Google is getting 28% of total searches through voice queries. And with more Indians joining the digital bandwagon, voice queries may even surpass type searches in a few years’ time.
The world is slowly moving away from understanding a user with their clicks towards having a conversation with them on voice mediums. The media horizon is changing and brands have a huge unexplored opportunity to get intimate with their TG by solving their queries in their language.
According to Sapna Chadha, Head of Marketing, India and SEA, Google, out of the 400 million plus internet users who are online today, majority are Indian language users. And every new person coming online now is a language user. By 2021, there will be over 500 million Indian language users online. Also, over 28% of search queries on Google app are voice queries and these are growing rapidly across languages.
Apart from devices such as Alexa, Google Assistant, Siri, Cortana, other voice search devices are also making their foray into the market like Jusbol, a device launched by Soundlogic.
Karan Kumar, Head of Brand and Marketing, FabIndia, believes that voice search will eventually be the dominant medium. It will change the entire demographic of our country as it breaks the barriers of language.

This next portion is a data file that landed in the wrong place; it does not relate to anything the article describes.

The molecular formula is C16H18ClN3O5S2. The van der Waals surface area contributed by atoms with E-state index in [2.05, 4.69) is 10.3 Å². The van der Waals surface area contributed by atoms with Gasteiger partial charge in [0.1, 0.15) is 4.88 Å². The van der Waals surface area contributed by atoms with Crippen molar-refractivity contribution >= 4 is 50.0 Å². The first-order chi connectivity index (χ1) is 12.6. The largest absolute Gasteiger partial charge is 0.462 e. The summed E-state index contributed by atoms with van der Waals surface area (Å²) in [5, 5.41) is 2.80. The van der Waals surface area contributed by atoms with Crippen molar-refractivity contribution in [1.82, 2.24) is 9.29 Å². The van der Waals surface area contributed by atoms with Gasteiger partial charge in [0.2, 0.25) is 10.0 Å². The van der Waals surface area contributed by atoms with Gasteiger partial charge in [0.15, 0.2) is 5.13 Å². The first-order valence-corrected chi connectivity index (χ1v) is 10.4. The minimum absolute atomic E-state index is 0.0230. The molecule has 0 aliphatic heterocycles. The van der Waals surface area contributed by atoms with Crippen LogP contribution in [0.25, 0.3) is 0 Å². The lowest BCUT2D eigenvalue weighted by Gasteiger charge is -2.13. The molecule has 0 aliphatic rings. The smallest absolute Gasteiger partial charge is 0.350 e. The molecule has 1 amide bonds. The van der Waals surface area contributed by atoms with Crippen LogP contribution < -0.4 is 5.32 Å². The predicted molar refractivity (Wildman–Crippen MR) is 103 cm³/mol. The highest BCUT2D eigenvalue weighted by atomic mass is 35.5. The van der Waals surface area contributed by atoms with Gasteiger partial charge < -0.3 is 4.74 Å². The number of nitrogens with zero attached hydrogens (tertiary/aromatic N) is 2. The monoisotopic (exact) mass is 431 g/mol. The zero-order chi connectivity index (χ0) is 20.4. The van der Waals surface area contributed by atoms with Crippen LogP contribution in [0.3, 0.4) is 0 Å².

“Ten years from now, there will be nothing but voice search; that’s the way in which globally the technology is flowing. With the introduction of these small devices at home, you have no idea how it will impact us as we move forward. Can you imagine the change that it will bring in demographics? People who can’t type can ask their query in local languages. However, it is still evolving as an advertising medium because I don’t think that brands recognise the opportunity and how to deal with this new technology. It requires some more thought,” said Kumar.
According to Sumanta Ganguly, National Director, Digital, PointNine Lintas, 50% of the searches will be voice-based globally and a huge percentage of this number will be from India. Since most Indians prefer searching in their local language and about local places, the local marketers will be the early adopters of this medium.
“The classic use case for voice search will be about what can I get here and now, around me? Therefore, local establishments will benefit a lot from voice search. Google Maps and navigation are driven by voice. So, local establishments definitely need to be on voice search. For other brands to enter this domain and to be discovered, they will have to provide some sort of service to enter this users’ world. Brands will have to start having some kind of conversation with their consumers. Right now, we think in terms of clicks, tomorrow it will be in terms of conversation. The brands who have some service to offer will possibly be leading the way. It moves from ‘me’ to ‘Hey there! How can I help you?’ It will move from ‘click’ to ‘tell me more’.”
With the increasing popularity of voice search devices and people considering them as their personal advisers, are Indian brands ready to leverage voice search for advertising?
Google is already seeing brands on their voice search and Maruti is among the early adopters.